New UK-US energy partnership looks to create a more secure gas strategy

Wed 7 Dec 2022
Posted by: Phillip Adnett
Trade News

Gas ship exporting

Britain is to double its gas imports from the US following a new partnership to boost “energy security and affordability” and to limit Russia’s impact on western energy supplies.

Prime minister Rishi Sunak and US president Joe Biden announced the partnership today (07 December) and set up a joint action group led by Westminster and White House officials.

It follows their meeting at the G20 Summit in Indonesia, where they agreed to work to address short-term energy needs and spearhead efforts to speed up energy transition.

Sunak said: “Together the UK and US will ensure the global price of energy and the security of our national supply can never again be manipulated by the whims of a failing regime.”

Knock on effect

According to The Guardian, the UK was not reliant on large quantities of Russian gas before the invasion of Ukraine but has been affected by huge rises in prices as European neighbours competed for supplies.

The US will aim to export at least nine to 10bn cubic met of liquified natural gas (LNG) to UK terminals over the next year, more than doubling the level in 2021, reports the Evening Standard.

The two countries also intend to collaborate on accelerating green initiatives such as decarbonising the aerospace industry, boosting the electric vehicle market and developing energy efficient appliances.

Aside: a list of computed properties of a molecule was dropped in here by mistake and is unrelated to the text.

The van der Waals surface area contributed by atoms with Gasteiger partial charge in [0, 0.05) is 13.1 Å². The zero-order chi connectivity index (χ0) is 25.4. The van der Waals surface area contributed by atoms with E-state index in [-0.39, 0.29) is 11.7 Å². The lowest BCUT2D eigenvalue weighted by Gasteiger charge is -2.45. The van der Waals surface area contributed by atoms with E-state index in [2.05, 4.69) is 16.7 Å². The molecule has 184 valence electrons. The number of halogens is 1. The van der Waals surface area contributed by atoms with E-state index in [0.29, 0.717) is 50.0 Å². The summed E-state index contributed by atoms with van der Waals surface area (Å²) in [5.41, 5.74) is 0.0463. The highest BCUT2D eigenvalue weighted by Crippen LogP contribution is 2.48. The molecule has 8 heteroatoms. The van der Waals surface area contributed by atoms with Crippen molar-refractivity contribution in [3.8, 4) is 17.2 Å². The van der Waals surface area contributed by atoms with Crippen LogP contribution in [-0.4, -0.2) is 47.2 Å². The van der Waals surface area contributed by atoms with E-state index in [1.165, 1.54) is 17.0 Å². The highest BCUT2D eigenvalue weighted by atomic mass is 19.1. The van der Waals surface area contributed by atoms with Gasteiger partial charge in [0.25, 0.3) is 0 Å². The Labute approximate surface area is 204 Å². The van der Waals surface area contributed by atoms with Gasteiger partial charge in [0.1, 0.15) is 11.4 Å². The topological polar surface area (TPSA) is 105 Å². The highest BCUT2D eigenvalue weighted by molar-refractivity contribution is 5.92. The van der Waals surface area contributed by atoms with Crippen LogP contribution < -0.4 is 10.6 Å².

They also plan to collaborate on nuclear, hydrogen and carbon capture projects.

European exports soar

Meanwhile, British exports of natural gas to Europe have hit a six-year high as the continent tries to drop its own reliance on Russian energy, reports the Telegraph.

Flows of natural gas through the UK’s interconnector pipeline to Belgium were at the highest levels since at least 2016 on Sunday and Monday, according to data from Elexon, which manages electricity trades.

Data from the Independent Commodity Intelligence Service (ICIS) showed that warm weather in October and November helped Europe to reduce gas demand by a quarter, but that this demand is rising due to an expected snap of cold weather.

Nathan Piper, head of oil and gas research at Investec, told City AM that the record gas exports reflected the significant LNG import facilities in the UK and the demand in EU to source alternatives to Russian gas.

“The UK lack of storage really reflect a weakness in security of supply but with import routes from Norway, LNG and North Sea production overall the UK is in a better position than many European countries,” he said.